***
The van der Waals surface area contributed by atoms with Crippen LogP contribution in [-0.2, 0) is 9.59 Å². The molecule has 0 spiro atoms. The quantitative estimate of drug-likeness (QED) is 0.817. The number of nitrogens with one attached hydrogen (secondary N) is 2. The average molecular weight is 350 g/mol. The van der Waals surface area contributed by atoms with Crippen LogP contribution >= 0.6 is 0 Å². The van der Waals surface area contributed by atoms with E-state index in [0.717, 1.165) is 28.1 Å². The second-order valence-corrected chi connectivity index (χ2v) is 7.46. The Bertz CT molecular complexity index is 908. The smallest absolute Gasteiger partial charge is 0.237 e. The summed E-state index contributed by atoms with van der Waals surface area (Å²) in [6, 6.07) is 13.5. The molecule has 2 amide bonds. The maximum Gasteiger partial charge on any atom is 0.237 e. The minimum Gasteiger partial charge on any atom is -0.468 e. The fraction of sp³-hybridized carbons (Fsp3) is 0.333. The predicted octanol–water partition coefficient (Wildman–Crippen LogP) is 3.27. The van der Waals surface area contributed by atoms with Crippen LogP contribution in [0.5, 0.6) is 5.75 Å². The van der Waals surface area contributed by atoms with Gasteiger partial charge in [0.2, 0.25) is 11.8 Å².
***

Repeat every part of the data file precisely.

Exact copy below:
The van der Waals surface area contributed by atoms with Crippen LogP contribution in [-0.2, 0) is 9.59 Å². The molecule has 0 spiro atoms. The quantitative estimate of drug-likeness (QED) is 0.817. The number of nitrogens with one attached hydrogen (secondary N) is 2. The average molecular weight is 350 g/mol. The van der Waals surface area contributed by atoms with Crippen LogP contribution >= 0.6 is 0 Å². The van der Waals surface area contributed by atoms with E-state index in [0.717, 1.165) is 28.1 Å². The second-order valence-corrected chi connectivity index (χ2v) is 7.46. The Bertz CT molecular complexity index is 908. The smallest absolute Gasteiger partial charge is 0.237 e. The summed E-state index contributed by atoms with van der Waals surface area (Å²) in [6, 6.07) is 13.5. The molecule has 2 amide bonds. The maximum Gasteiger partial charge on any atom is 0.237 e. The minimum Gasteiger partial charge on any atom is -0.468 e. The fraction of sp³-hybridized carbons (Fsp3) is 0.333. The predicted octanol–water partition coefficient (Wildman–Crippen LogP) is 3.27. The van der Waals surface area contributed by atoms with Crippen LogP contribution in [0.5, 0.6) is 5.75 Å². The van der Waals surface area contributed by atoms with Gasteiger partial charge in [0.2, 0.25) is 11.8 Å².